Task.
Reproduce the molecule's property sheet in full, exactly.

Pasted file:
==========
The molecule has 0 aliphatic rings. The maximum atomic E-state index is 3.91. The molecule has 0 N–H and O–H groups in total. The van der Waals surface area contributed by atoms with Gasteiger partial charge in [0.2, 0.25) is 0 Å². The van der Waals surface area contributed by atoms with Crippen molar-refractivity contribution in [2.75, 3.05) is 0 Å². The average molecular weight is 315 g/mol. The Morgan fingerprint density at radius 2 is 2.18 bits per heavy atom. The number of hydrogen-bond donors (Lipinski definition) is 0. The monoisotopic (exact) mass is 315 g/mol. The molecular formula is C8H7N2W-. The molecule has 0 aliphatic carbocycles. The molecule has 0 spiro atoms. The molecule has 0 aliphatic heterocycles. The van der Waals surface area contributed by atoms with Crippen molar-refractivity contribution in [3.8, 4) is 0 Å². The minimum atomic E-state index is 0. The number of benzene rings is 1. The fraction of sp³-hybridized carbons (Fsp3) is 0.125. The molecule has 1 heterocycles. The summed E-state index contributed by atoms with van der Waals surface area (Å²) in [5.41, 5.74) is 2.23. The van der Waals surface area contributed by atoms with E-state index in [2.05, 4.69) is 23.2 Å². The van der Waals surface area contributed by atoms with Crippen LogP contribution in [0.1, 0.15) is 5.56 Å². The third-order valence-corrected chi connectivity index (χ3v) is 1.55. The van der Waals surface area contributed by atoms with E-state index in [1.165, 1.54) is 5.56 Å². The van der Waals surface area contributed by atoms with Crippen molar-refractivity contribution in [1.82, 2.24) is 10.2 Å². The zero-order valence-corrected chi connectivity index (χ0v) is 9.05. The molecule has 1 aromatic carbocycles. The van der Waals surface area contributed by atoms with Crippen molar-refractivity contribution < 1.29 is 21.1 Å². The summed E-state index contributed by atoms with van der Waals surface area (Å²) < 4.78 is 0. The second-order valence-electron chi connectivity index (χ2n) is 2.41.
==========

The molecule has 0 aliphatic rings. The maximum atomic E-state index is 3.91. The molecule has 0 N–H and O–H groups in total. The van der Waals surface area contributed by atoms with Gasteiger partial charge in [0.2, 0.25) is 0 Å². The van der Waals surface area contributed by atoms with Crippen molar-refractivity contribution in [2.75, 3.05) is 0 Å². The average molecular weight is 315 g/mol. The Morgan fingerprint density at radius 2 is 2.18 bits per heavy atom. The number of hydrogen-bond donors (Lipinski definition) is 0. The monoisotopic (exact) mass is 315 g/mol. The molecular formula is C8H7N2W-. The molecule has 0 aliphatic carbocycles. The molecule has 0 spiro atoms. The molecule has 0 aliphatic heterocycles. The van der Waals surface area contributed by atoms with Crippen molar-refractivity contribution in [3.8, 4) is 0 Å². The minimum atomic E-state index is 0. The number of benzene rings is 1. The fraction of sp³-hybridized carbons (Fsp3) is 0.125. The molecule has 1 heterocycles. The summed E-state index contributed by atoms with van der Waals surface area (Å²) in [5.41, 5.74) is 2.23. The van der Waals surface area contributed by atoms with E-state index in [2.05, 4.69) is 23.2 Å². The van der Waals surface area contributed by atoms with Crippen LogP contribution in [0.1, 0.15) is 5.56 Å². The third-order valence-corrected chi connectivity index (χ3v) is 1.55. The van der Waals surface area contributed by atoms with E-state index in [1.165, 1.54) is 5.56 Å². The van der Waals surface area contributed by atoms with Crippen molar-refractivity contribution in [1.82, 2.24) is 10.2 Å². The zero-order valence-corrected chi connectivity index (χ0v) is 9.05. The molecule has 1 aromatic carbocycles. The van der Waals surface area contributed by atoms with Crippen molar-refractivity contribution < 1.29 is 21.1 Å². The summed E-state index contributed by atoms with van der Waals surface area (Å²) < 4.78 is 0. The second-order valence-electron chi connectivity index (χ2n) is 2.41.